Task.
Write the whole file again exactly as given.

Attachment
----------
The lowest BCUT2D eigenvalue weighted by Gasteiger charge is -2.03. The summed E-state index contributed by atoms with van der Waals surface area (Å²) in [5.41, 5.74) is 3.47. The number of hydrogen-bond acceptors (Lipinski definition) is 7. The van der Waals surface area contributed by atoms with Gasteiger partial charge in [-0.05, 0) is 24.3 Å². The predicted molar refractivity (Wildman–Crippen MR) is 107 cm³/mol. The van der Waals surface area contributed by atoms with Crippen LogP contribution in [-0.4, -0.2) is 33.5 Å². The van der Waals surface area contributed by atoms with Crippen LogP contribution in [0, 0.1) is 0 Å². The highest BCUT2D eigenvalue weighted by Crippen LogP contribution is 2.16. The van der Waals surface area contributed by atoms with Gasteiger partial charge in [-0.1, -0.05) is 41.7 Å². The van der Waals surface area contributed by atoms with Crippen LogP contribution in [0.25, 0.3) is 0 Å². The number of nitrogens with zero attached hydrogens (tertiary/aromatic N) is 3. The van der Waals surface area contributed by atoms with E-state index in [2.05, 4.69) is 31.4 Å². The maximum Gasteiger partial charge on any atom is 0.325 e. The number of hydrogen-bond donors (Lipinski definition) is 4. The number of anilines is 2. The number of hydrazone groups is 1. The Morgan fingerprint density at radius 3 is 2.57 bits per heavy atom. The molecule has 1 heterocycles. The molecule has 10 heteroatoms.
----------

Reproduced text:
The lowest BCUT2D eigenvalue weighted by Gasteiger charge is -2.03. The summed E-state index contributed by atoms with van der Waals surface area (Å²) in [5.41, 5.74) is 3.47. The number of hydrogen-bond acceptors (Lipinski definition) is 7. The van der Waals surface area contributed by atoms with Gasteiger partial charge in [-0.05, 0) is 24.3 Å². The predicted molar refractivity (Wildman–Crippen MR) is 107 cm³/mol. The van der Waals surface area contributed by atoms with Crippen LogP contribution in [-0.4, -0.2) is 33.5 Å². The van der Waals surface area contributed by atoms with Crippen LogP contribution in [0, 0.1) is 0 Å². The highest BCUT2D eigenvalue weighted by Crippen LogP contribution is 2.16. The van der Waals surface area contributed by atoms with Gasteiger partial charge in [-0.1, -0.05) is 41.7 Å². The van der Waals surface area contributed by atoms with Crippen LogP contribution in [0.25, 0.3) is 0 Å². The number of nitrogens with zero attached hydrogens (tertiary/aromatic N) is 3. The van der Waals surface area contributed by atoms with E-state index in [2.05, 4.69) is 31.4 Å². The maximum Gasteiger partial charge on any atom is 0.325 e. The number of hydrogen-bond donors (Lipinski definition) is 4. The number of anilines is 2. The number of hydrazone groups is 1. The Morgan fingerprint density at radius 3 is 2.57 bits per heavy atom. The molecule has 1 heterocycles. The molecule has 10 heteroatoms.